1. A reinforced composite tubing product of generally uniform construction and of indeterminate length having improved flexibility and which is particularly adapted for pressurized fluid transmission under transient pressure surge conditions,
said tubing product comprising:
I. an inner core tube having a fluid-conducting central passageway extending therethrough,
A. said core tube being made from a thermoplastic, elastomeric, polyurethane material;
II. at least one fibrous reinforcement layer composed of strands encompassing the core tube in generally uniformly tensioned engagement,
A. each of the strands comprising a plurality of filaments twisted together to provide the strands;
B. the filaments being made from a thermoplastic,
synthetic polymeric material:
III. an elastic, polyurethane solvent-formed bondment elastomerically securing the reinforcement layer to the exterior material of the core tube,
A. the bondment consisting essentially of thermoplastic polyurethane core tube material so that the bondment comprises the exterior material of the core tube and partially capsulates at least some of the adjacent strands with elastomeric polyurethane material to provide: i. controlled elastic mobility to the partially capsulated strands with respect to the core tube, ii. controlled elastic mobility to the partially capsulated strands with respect to each other upon flexure of the core tube, and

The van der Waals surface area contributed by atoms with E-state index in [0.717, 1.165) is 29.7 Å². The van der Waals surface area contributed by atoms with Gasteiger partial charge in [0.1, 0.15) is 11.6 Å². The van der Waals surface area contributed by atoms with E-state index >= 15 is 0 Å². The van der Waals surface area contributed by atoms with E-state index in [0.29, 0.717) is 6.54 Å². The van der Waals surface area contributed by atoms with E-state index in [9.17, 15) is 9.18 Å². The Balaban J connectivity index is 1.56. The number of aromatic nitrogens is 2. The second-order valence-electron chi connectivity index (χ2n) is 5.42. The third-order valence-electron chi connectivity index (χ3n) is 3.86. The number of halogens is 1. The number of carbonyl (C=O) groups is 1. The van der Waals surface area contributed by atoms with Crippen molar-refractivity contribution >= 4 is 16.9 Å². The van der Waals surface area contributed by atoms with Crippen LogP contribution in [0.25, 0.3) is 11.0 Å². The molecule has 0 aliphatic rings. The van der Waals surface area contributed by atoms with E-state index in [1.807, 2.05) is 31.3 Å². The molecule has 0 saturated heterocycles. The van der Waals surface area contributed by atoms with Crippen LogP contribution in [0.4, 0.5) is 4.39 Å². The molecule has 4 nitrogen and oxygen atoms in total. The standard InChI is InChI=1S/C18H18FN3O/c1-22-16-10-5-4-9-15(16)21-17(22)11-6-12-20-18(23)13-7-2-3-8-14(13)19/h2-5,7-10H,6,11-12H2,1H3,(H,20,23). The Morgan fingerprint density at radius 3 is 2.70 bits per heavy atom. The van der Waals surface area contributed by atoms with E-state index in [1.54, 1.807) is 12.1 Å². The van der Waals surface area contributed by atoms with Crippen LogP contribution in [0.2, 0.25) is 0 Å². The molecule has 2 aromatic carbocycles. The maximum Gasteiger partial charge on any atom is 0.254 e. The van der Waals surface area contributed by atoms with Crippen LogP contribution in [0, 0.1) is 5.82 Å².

iii. yieldable mobility to the filaments in each of the partially capsulated strands relative to each other,
B. the partially capsulated strands being capsulated to a depth which is less than the corresponding wall thickness of the core tube; and
IV. an outer protective sheath encompassing the reinforcement layer and comprising a thermoplastic, synthetic polymer material.
2. A composite tubing product in accordance with claim 1, wherein said product further comprises:
at least a second reinforcement layer disposed in encompassing relation around said first mentioned layer, and said second reinforcement layer being substantially free of bonded securement to said first mentioned layer; and the outer sheath disposed in encompassing engagement with the second reinforcement layer. 3. A composite tubing product in accordance with claim 2, including an elastomeric polyurethane adhesive material bonding said sheath to said second reinforcement layer. 4. A composite tubing product in accordance with claim 1, wherein each of the strands of said reinforcement layer which engages said core tube has from about 5 percent to about percent of its exposed peripheral surface area capsulated in said bondment. 5. A composite tubing product in accordance with claim 1, wherein,
said thermoplastic, elastomeric polyurethane core tube material has an ultimate tensile strength of at least about 6,000 pounds per square inch at ambient temperature.